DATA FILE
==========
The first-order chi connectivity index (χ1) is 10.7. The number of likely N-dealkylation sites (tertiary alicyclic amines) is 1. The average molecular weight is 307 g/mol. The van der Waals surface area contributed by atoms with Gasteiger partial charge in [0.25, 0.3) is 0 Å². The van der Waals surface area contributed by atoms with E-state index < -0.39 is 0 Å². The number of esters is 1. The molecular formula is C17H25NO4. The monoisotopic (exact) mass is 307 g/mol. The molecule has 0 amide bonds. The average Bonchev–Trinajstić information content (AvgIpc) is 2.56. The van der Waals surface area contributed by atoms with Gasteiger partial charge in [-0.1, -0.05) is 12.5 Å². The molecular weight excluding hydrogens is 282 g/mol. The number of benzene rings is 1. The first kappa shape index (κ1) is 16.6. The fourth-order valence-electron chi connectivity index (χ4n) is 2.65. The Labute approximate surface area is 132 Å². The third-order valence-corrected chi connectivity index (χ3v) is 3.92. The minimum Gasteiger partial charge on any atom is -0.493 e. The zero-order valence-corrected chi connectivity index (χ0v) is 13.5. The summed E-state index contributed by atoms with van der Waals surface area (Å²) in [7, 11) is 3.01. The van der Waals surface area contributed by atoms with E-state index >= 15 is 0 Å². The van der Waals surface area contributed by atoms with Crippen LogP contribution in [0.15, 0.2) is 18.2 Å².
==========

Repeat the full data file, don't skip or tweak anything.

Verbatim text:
The first-order chi connectivity index (χ1) is 10.7. The number of likely N-dealkylation sites (tertiary alicyclic amines) is 1. The average molecular weight is 307 g/mol. The van der Waals surface area contributed by atoms with Gasteiger partial charge in [0.25, 0.3) is 0 Å². The van der Waals surface area contributed by atoms with E-state index < -0.39 is 0 Å². The number of esters is 1. The molecular formula is C17H25NO4. The monoisotopic (exact) mass is 307 g/mol. The molecule has 0 amide bonds. The average Bonchev–Trinajstić information content (AvgIpc) is 2.56. The van der Waals surface area contributed by atoms with Gasteiger partial charge in [-0.1, -0.05) is 12.5 Å². The molecular weight excluding hydrogens is 282 g/mol. The number of benzene rings is 1. The first kappa shape index (κ1) is 16.6. The fourth-order valence-electron chi connectivity index (χ4n) is 2.65. The Labute approximate surface area is 132 Å². The third-order valence-corrected chi connectivity index (χ3v) is 3.92. The minimum Gasteiger partial charge on any atom is -0.493 e. The zero-order valence-corrected chi connectivity index (χ0v) is 13.5. The summed E-state index contributed by atoms with van der Waals surface area (Å²) in [7, 11) is 3.01. The van der Waals surface area contributed by atoms with E-state index >= 15 is 0 Å². The van der Waals surface area contributed by atoms with Crippen LogP contribution in [0.15, 0.2) is 18.2 Å².